2012 was the worst year on record for suicide among active duty members of the US military, new figures revealed, with 349 suicides in 2012 alone — a 15 percent rise that far outpaces the total number of combat deaths in Afghanistan for the same year.
The Associated Press found that the Pentagon figures exceeded the military's own internal projection of 325 deaths by suicide in 2012, and was the highest recorded since 2001, when suicides first began to be closely tracked.
Read more from GlobalPost: US Army suicides up 80% since start of Iraq War
The final 2012 tally comes after a rash of preliminary reports predicting that this year would be an especially grim one for trackers of military suicide, as June Pentagon figures found that soldiers were killing themselves at a rate of nearly one a day.
Figures found that the Army, the largest division of the US military, reported the most suicides, followed by the Marine Corps, which saw the largest percentage increase.
The Military Suicide Consortium found in a recent study that the vast majority of those who attempted suicide cited "a desire to end intense emotional distress" as one of their primary reasons.
The study also found that troops who were either divorced or single were 24 percent more likely to commit suicide than their attached counterparts.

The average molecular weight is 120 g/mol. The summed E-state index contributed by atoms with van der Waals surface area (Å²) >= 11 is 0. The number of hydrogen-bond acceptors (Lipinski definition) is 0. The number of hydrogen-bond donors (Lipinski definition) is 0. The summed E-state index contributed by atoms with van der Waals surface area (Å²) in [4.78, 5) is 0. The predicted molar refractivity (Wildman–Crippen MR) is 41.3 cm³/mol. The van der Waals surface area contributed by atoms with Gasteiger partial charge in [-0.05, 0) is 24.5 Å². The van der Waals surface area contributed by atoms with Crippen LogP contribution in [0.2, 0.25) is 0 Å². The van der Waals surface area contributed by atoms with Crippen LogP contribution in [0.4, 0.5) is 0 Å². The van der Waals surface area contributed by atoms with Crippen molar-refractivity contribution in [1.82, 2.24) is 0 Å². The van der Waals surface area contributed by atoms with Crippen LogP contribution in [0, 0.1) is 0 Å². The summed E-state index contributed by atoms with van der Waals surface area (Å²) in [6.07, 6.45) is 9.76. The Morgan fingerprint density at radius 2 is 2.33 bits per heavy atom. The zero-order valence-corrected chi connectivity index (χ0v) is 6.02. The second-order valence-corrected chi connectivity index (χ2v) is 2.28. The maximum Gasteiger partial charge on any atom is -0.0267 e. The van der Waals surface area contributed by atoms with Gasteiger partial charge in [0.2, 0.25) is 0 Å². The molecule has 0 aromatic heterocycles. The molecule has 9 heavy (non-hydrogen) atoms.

US Defense Secretary Leon Panetta called the rash of suicides an "epidemic" in July, and has called for more research into preventing such deaths, including improved mental health services.
Read more from GlobalPost: US military suicides rise to almost one a day in 2012
According to iCasualties.org, 301 US soldiers died in Afghanistan in 2012, the second consecutive yearly decline — while suicides continue to go up. (AP counts 295 US deaths in Afghanistan in 2012).
Suicide rates in the US Army have risen by 80 percent since the beginning of the Iraq War, found the Army Public Health Command earlier this year, another depressing indicator that suicide is a massive problem among American servicemen and women.
A study conducted by Harvard University among civilian teenagers in the US found that about one in four had attempted to commit suicide.